- Two months after lawmakers in Mexico’s Puebla state passed a controversial new measure known as the “Bullet Law”-- which was criticized by human rights groups for allowing police to use deadly force against demonstrators deemed “violent” -- the law may soon be repealed. Milenio reports that Puebla governor Rafael Moreno Valle has sent a bill to the state legislature calling for the law to be struck from the books following the death of a 13 year-old child at a protest earlier this month, who was allegedly killed by a police bullet. Lawmakers will take up debate over the issue tomorrow, according to Animal Politico.
- Following the arrest of 19 activists in Rio de Janeiro the day before the closing game of the World Cup on July 13, O Globo obtained access to a police investigation which reportedly found proof that the accused were planning on using explosive devices in violent protest against police. After a court ordered their preventative detention, yesterday three Rio activists sought diplomatic asylum in the city’s Uruguayan consulate, but El Pais reports that the individuals since left the building.
- The Associated Press looks at Haitian President Michel Martelly’s proposed plans to renovate a section of downtown Port-au-Prince, which is being billed as a sign of a comeback in the capital city but is under fire for displacing local residents.
- Colombian Inspector General Alejandro Ordoñez’s lawyers staved off what appeared to be his imminent dismissal last week by demanding the recusal of two magistrates of a lower section of the Council of State, the top Colombian administrative court. The case was then passed on to the full floor of the Council, which is set to decide on the recusals today. While human rights NGO Dejusticia has also called for the recusal of certain judges affiliated with Ordoñez in the full Council, the ensuing legal struggle could last months, and ultimately makes his dismissal unlikely, Semana magazine reports.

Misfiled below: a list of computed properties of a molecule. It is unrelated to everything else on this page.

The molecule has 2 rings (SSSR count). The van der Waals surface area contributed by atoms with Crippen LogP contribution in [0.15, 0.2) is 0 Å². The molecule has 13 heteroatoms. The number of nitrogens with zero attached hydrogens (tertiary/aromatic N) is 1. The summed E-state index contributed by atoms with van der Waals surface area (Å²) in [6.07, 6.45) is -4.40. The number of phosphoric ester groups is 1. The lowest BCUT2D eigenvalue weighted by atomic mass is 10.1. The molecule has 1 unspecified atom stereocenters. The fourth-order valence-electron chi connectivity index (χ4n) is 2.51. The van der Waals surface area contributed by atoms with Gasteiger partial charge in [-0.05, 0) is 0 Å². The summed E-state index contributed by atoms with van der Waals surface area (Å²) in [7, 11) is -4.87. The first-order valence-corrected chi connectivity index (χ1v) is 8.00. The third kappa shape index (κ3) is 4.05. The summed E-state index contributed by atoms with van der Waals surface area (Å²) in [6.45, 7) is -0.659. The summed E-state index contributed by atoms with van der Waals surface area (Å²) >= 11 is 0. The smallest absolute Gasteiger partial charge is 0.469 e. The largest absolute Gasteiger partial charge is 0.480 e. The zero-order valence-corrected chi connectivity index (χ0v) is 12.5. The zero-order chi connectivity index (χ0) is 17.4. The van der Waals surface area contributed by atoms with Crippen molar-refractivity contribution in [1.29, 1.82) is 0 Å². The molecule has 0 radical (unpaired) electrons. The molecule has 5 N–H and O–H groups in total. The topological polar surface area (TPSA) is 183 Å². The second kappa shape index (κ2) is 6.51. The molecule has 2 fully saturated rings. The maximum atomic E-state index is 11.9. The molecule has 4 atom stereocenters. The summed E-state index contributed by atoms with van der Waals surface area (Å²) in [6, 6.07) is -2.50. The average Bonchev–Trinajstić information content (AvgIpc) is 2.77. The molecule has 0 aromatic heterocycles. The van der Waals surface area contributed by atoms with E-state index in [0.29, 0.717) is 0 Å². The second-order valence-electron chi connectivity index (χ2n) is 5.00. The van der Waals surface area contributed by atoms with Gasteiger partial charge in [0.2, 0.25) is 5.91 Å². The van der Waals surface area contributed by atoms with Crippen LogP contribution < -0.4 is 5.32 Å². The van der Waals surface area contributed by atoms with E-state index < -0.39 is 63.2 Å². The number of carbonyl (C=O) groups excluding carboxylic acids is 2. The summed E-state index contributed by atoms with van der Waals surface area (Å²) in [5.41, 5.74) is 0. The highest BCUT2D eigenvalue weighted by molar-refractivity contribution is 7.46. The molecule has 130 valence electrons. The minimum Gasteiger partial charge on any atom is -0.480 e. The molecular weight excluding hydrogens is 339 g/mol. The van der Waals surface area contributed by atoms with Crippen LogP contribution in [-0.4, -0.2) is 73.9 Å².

- In recent weeks, Ecuadorean President Rafael Correa has been heavily lobbying in support of a package of constitutional reforms presented by his Alianza PAIS party currently under review by the Constitutional Court. They include a number of controversial proposals, including ending term limits for all elected officials and increasing the role of the military in public security. Writing for Ecuadorean political and cultural commentary site Gkillcity.com, constitutional expert Ramiro Avila Santamaria has a compilation of some of Correa’s main arguments in favor of the reforms. Avila then responds to each one from a legal perspective, highlighting the potential for the changes to undermine judicial independence, freedom of the press and constitutional constraints on presidential power.
- After a lengthy court battle in Chile ended last week with a cancer patient obtaining legal access to cannabis-based drug known as Sativex, La Tercera notes that the development has raised expectations among some reform advocates that a change is brewing in the country’s drug policy, at least as it applies to marijuana. As BBC Mundo reports, current Chilean law classifies marijuana as a “list 1” substance, on the same level as opium, heroin and cocaine.
- The trial against jailed Venezuelan opposition leader Leopoldo Lopez on charges of inciting violence is set to restart tomorrow, and he appears to have launched a press offensive in anticipation. Ahead of the trial, Lopez penned a letter published in Grupo de Diarios America papers on Sunday in which he attacked the Maduro government as “corrupt, inefficient, repressive and antidemocratic.” Lilian Tintori, his wife, wrote an op-ed of her own in the Washington Post, calling the charges against him and other alleged political prisoners as a mockery of justice and due process.
- The body of Honduran TV reporter Herlyn Espinal was found on Monday in the violence-plagued city of San Pedro Sula, one day after he went missing. The national human rights commission notes that Espinal is the 37th journalist killed in the country in the last decade, but La Prensa reports that Security Minister Arturo Corrales told reporters that police do not believe the crime was related to his profession.